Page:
Last year, I did a lesson on Audubon's cardinals, and we talked about how Audubon had studied birds so carefully that he knew just what colors to use in his paintings. Several of the students immediately recognized the bird in the painting as a cardinal, and we talked about how if Audubon had used any other color besides red, no one would know the bird was a cardinal.
This year, I tried polar bears. A white bear is immediately recognized as a polar bear, and an artist needs to know to use the color white if painting a polar bear. There are also some nice images of polar bears in Eric Carle's book Polar Bear, Polar Bear, What Do You Hear? that many students will immediately recognize. I love Eric Carle's art, and I've incorporated his work into lessons for several grades this year. He has a distinctive style, and he is a great gateway into talking about art careers, such as illustrating.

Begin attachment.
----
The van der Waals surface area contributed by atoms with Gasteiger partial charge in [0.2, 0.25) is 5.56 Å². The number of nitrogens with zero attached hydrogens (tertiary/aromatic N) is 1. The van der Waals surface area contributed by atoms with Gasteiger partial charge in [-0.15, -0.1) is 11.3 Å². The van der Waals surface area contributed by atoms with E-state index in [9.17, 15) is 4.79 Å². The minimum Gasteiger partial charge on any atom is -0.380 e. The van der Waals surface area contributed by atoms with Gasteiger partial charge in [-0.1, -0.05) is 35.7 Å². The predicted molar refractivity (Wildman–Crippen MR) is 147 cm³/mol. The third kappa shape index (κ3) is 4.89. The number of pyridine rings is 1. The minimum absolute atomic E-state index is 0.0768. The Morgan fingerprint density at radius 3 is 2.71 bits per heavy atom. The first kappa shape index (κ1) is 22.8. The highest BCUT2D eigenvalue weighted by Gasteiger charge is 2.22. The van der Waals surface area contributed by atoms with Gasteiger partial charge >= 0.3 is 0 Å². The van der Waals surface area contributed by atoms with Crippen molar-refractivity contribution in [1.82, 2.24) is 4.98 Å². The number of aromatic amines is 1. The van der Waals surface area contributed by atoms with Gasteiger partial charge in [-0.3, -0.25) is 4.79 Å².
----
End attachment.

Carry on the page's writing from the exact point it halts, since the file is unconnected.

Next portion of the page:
Here are some of my students' polar bears. We drew the bear the first day, and then painted him. The second day, we added the ground (I told them to draw a line that touches all 4 of his feet), and we drew his face with a black crayon. Then we painted the ground, and added little snowflakes in the sky.